Dark Matter Revisited, Real or Memorex?
Fritz Zwicky, unsung genius.
As a break from the ongoing blood and puppet shows in the Middle East, dark matter! What the heck is dark matter? Nobody knows. See, this was an easy blog. Well, it’s not quite that simple. Dark matter is a scientific mystery, and both an example and a warning about inferring the existence of the unknown from the known.
First, dark matter. (There is also dark energy, but I don’t even want to go there.) Scientists infer that something called dark matter exists, even though they can’t detect it directly. Scientists theorize that dark matter exists because of puzzling discrepancies in what they observe of the universe. They are literally seeing the unseen by the effect it has on the visible universe. More on this below.
A good example of how the unseen is inferred from the seen is the historical discovery of the outer planets. After Newton’s discoveries about gravity and physics, astronomers were able to precisely predict the path of the planets through the sky. Problems eventually arose, there were irregularities in the orbits of the outer planets, Jupiter and Saturn. Uranus, Neptune, and Pluto cannot be seen with the naked eye and were not discovered until the scientific era. (Not quite true, under optimal conditions Uranus is visible to a person with good vision, but it’s so faint and rarely visible that it’s no wonder the ancients didn’t notice it.) By studying the irregularities in the orbits of Saturn and Jupiter, scientists predicted there were other planets. Using their knowledge of physics, they predicted and then discovered Uranus, Neptune, and Pluto.
In the very same fashion, looking at the universe at large, scientists see irregularities that defy the laws of physics. The galaxies for example don’t have enough visible mass to stop from flying apart as they spin, among other irregularities. Scientists conclude that some sort of invisible matter must exist to account for these discrepancies. And thus dark matter was born. Long story short, maybe dark matter is some sort of ordinary matter that is hidden somehow, burned out suns, non reflective gas, who knows. The other possibility is that dark matter is some sort of invisible subatomic particle or particles that are invisible but still exert gravitational attraction.
All current theory and observation is that dark matter is the later, it’s sort of the invisible lattice or framework that the rest of the universe is built upon. Science has even mapped out the distribution of dark matter, and there have been exciting discoveries recently. Um, exciting if a person gets excited about physical cosmology. And that in a nutshell, is that. Dark matter is a blank spot in our understanding of the universe, Terra Incognito if you will, but it will be discovered eventually.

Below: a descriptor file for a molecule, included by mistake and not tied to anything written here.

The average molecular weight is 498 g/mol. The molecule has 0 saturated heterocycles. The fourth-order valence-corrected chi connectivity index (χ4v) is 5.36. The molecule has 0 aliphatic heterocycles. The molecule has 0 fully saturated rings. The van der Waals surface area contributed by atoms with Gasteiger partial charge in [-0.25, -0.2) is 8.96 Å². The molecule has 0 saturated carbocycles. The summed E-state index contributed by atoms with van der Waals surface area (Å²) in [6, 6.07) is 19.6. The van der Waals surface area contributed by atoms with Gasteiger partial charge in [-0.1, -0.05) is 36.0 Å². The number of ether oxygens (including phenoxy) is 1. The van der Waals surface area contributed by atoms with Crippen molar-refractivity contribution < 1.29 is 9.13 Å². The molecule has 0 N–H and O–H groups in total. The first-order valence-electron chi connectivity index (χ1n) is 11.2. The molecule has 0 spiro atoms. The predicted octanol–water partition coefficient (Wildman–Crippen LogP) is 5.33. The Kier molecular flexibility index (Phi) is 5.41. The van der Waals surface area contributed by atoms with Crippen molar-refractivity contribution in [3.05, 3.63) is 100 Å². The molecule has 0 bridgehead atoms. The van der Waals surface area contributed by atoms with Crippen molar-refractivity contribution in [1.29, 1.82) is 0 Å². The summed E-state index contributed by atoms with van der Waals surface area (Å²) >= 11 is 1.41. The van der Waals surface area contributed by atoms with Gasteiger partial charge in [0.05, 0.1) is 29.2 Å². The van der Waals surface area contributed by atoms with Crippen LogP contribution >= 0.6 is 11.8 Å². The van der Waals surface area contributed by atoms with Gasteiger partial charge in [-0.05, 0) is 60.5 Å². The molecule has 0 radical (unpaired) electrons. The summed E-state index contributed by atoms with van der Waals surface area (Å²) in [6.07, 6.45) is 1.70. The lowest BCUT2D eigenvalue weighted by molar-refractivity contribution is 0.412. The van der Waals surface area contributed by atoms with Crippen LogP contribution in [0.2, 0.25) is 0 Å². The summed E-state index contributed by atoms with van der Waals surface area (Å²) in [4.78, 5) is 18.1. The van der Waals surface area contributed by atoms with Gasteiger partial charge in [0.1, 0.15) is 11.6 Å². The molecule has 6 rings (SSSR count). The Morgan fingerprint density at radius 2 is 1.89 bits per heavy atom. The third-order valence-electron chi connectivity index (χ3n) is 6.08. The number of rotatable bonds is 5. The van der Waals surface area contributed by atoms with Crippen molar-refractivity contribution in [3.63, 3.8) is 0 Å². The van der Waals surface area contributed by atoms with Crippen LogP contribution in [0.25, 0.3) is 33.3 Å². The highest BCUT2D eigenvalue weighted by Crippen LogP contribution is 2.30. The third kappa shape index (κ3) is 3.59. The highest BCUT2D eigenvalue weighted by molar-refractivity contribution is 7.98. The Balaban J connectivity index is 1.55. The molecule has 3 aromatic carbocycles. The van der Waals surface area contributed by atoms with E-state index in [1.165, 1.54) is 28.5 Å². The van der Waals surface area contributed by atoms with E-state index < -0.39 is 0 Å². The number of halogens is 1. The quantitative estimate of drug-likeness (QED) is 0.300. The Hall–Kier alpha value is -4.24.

Except of course, maybe dark matter doesn’t exist at all. Going back to our planets example, there were irregularities in the orbit of Mercury that also couldn’t be explained. Astronomers spent a lot of time and effort looking for the hypothetical planet they named Vulcan, that just had to be orbiting somewhere near the Sun and Mercury. There was and is no planet Vulcan, it turned out science didn’t know as much about physics as they thought they did. A fellow named Einstein came along and upset the applecart with his theory of relativity. When relativity was plugged into the equation, the irregularities in Mercury’s orbit were very neatly explained. So neatly in fact that it is considered one of the proofs that Einstein’s crazy sounding theory is actually correct.
So I have no opinion on dark matter, to even talk about physical cosmology one has to know math that would make an amputation seem pleasant in comparison. I like the idea of an invisible matrix holding the universe together, that certainly doesn’t contract any spiritual beliefs I am aware of. Maybe even the opposite. There’s also hints that there may be something beyond Einstein, the so called Pioneer Anomaly has made scientists scratch their heads for a few decades now. For some as yet unknown reason these two early space probes are moving slower than by all rights they should be. Some invisible force appears to be holding them back slightly. Maybe some future or current genius will come up with a theory that explains the observed problems in cosmology without invoking invisible mass. I’m glad scientists are working on the problem, and I will report new developments in this field as I become aware of them.
Speaking of awareness, it has been brought to my attention that one of the people who originated the concept of dark matter did not get the credit he deserves. Fritz Zwicky, a brilliant astrophysicist, has been neglected in the history books. He was a brilliant scientist who contributed a great deal to our understanding of the cosmos, and by all accounts a fine human being. Rest in peace Fritz, you and your contributions shall not be forgotten.
(The above image is claimed as Fair Use under US copyright law. It is not being used for profit, it is central to illustrating the post, and it is an historically important image.)